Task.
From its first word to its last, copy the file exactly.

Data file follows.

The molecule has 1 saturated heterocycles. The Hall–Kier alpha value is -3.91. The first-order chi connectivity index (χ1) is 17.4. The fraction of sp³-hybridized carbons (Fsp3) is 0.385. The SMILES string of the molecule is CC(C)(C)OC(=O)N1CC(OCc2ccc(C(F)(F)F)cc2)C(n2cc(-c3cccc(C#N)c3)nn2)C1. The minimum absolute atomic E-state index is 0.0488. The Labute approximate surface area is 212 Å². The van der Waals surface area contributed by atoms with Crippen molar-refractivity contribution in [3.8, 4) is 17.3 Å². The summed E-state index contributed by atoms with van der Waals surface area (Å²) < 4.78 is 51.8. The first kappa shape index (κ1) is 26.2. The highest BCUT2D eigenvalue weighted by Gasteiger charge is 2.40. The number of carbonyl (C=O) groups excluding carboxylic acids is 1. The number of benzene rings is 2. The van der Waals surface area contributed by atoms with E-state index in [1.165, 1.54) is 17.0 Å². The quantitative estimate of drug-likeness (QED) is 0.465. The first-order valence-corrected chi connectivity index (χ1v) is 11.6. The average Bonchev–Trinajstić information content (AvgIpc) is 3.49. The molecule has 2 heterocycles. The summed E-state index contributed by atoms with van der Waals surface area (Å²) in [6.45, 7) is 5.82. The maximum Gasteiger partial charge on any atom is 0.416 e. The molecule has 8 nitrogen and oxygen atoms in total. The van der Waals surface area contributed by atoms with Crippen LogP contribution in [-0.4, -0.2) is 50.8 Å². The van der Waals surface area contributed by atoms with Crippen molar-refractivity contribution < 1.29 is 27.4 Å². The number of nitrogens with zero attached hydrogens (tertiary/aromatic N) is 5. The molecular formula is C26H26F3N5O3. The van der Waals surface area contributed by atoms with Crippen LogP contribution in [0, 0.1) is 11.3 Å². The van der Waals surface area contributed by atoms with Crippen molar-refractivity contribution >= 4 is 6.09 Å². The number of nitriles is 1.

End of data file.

The molecule has 1 saturated heterocycles. The Hall–Kier alpha value is -3.91. The first-order chi connectivity index (χ1) is 17.4. The fraction of sp³-hybridized carbons (Fsp3) is 0.385. The SMILES string of the molecule is CC(C)(C)OC(=O)N1CC(OCc2ccc(C(F)(F)F)cc2)C(n2cc(-c3cccc(C#N)c3)nn2)C1. The minimum absolute atomic E-state index is 0.0488. The Labute approximate surface area is 212 Å². The van der Waals surface area contributed by atoms with Crippen molar-refractivity contribution in [3.8, 4) is 17.3 Å². The summed E-state index contributed by atoms with van der Waals surface area (Å²) < 4.78 is 51.8. The first kappa shape index (κ1) is 26.2. The highest BCUT2D eigenvalue weighted by Gasteiger charge is 2.40. The number of carbonyl (C=O) groups excluding carboxylic acids is 1. The number of benzene rings is 2. The van der Waals surface area contributed by atoms with E-state index in [1.165, 1.54) is 17.0 Å². The quantitative estimate of drug-likeness (QED) is 0.465. The first-order valence-corrected chi connectivity index (χ1v) is 11.6. The average Bonchev–Trinajstić information content (AvgIpc) is 3.49. The molecule has 2 heterocycles. The summed E-state index contributed by atoms with van der Waals surface area (Å²) in [6.45, 7) is 5.82. The maximum Gasteiger partial charge on any atom is 0.416 e. The molecule has 8 nitrogen and oxygen atoms in total. The van der Waals surface area contributed by atoms with Crippen LogP contribution in [-0.4, -0.2) is 50.8 Å². The van der Waals surface area contributed by atoms with Crippen molar-refractivity contribution < 1.29 is 27.4 Å². The number of nitrogens with zero attached hydrogens (tertiary/aromatic N) is 5. The molecular formula is C26H26F3N5O3. The van der Waals surface area contributed by atoms with Crippen LogP contribution in [0, 0.1) is 11.3 Å². The van der Waals surface area contributed by atoms with Crippen molar-refractivity contribution >= 4 is 6.09 Å². The number of nitriles is 1.